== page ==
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Susac syndrome

ORPHA838
Synonym(s) RED-M
Retinocochleocerebral vasculopathy
Retinopathy-encephalopathy-deafness associated with microangiopathy
SICRET syndrome
Small infarctions of cochlear, retinal and encephalic tissue
Prevalence Unknown
Inheritance Unknown
Age of onset All ages
ICD-10
  • I67.7
OMIM -
UMLS
  • C2717757
MeSH
  • D055955
MedDRA
  • 10071573

Summary

Susac syndrome (SS) is a rare disorder characterized by the triad of central nervous system (CNS) dysfunction, branch retinal artery occlusions (BRAOs) and sensorineural hearing loss (SNHL). It is presumably due to autoimmune-mediated occlusions of microvessels in the CNS, the retina, and the inner ear.

The prevalence of SS is still unknown but to date more than 300 cases have been reported worldwide. Young females (20-40 years) are more affected (ratio 3.5:1).

The age of onset ranges from 8 to 72 years (mean age 32 years). Clinically, SS consists of the triad of encephalopathy and/or focal CNS dysfunction, BRAOs and SNHL. However, all tree components are rarely present at initial presentation. SS is often preceded by headache (migrainous or constant). Encephalopathy is characterized by memory loss, confusion, disorientation, behavioral disturbances, personality changes and psychosis. Focal CNS signs include ataxia, motor and sensory impairment, dysarthria and oculomotor dysfunction. Optic involvement includes scotoma and visual distortion. BRAOs may also occur at the periphery and not result in clinical deficits. Hearing loss, usually in the low to mid frequencies, may be associated with roaring tinnitus and vertigo. Myalgia and/or arthralgia and urinary dysfunction may occasionally be observed. According to the clinical course, classification into three major forms has been suggested: monocyclic (fluctuating disease that self-limits after a maximum period of 2 years and does not recur), polycyclic (relapses that continue beyond a 2 year period) and chronic-continuous.

The etiology is unknown, although it is thought to be an autoimmune process leading to inflammation and occlusion of the pre-capillary arterioles of the brain, retina, and inner ear.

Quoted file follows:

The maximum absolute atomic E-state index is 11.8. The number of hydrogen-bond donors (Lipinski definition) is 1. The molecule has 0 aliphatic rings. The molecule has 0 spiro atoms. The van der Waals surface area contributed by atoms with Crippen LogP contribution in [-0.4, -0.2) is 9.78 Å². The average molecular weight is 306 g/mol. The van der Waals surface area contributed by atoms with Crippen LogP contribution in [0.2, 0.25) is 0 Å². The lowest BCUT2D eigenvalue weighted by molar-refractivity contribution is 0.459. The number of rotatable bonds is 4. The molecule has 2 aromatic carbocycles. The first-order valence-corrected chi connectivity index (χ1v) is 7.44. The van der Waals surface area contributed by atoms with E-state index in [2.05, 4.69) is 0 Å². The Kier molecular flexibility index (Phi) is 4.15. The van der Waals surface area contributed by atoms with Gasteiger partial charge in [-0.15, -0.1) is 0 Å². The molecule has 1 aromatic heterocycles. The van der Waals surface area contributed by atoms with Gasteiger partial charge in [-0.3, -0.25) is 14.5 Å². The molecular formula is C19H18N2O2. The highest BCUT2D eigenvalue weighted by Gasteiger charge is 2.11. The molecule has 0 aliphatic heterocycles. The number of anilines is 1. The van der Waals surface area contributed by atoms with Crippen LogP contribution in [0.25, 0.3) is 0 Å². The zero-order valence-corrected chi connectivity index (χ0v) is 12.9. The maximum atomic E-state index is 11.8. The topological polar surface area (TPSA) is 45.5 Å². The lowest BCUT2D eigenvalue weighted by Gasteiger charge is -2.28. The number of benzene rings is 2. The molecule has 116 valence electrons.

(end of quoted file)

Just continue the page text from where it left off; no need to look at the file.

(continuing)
Diagnosis of SS includes magnetic resonance imaging studies (MRI) that show characteristic ''punched out'' lesions of the central fibers of the corpus callosum (''snowball lesions''). Periventricular lesions and involvement of the cerebellum, brain stem and deep grey matter nuclei are often present. Retinal fluorescein angiography findings demonstrate BRAO and fluorescein leakage. Audiometry analysis reveals uni- or bilateral SNHL. Cerebrospinal fluid analysis often shows mild pleocytosis and moderate protein elevation, while oligoclonal bands are uncommon. The impact of autoantibody diagnostics is currently under investigation.

Differential diagnosis includes inflammatory demyelinating CNS disease (such as multiple sclerosis, acute disseminated encephalitis, neuromyelitis optica (Devic's disease); see these terms), other diseases involving the CNS (Meniere disease (see this term), infections, malignancies, psychotic disorders, cerebrovascular disease and isolated branch retinal artery occlusion) and autoimmune diseases (limbic encephalitis, Cogan syndrome, Eales disease, autoimmune inner-ear disease, polyarteritis nodosa, Wegener granulomatosis, Churg-Strauss syndrome, systemic lupus erythematosus, antiphospholipid syndrome, Sjögren syndrome and Behçet disease; see these terms).

No evidence-based treatment strategies exist. Empiric treatment includes aggressive multimodal immunosuppressive therapy in the acute period, with high doses of corticosteroids, cyclophosphamide, methotrexate, azathioprine and/or mycophenolate mofetil, and intravenous immunoglobulins. After the acute period, treatment is continued with a slow tapering of corticosteroids. Alternative drugs, such as rituximab, etanercept or cyclosporine A, may be helpful in refractory cases. Patients with severe hearing loss may benefit from cochlear implants. Platelet aggregation inhibition is advised empirically.

The disease is usually self-limiting, often stabilizing in 2-4 years, but often results in various cognitive, visual and/or hearing deficits. Late relapses and chronic progressive courses may occur.

Expert reviewer(s)

  • Dr Jan-Markus DÖRR

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Detailed information

Clinical practice guidelines
  • DE (2012)
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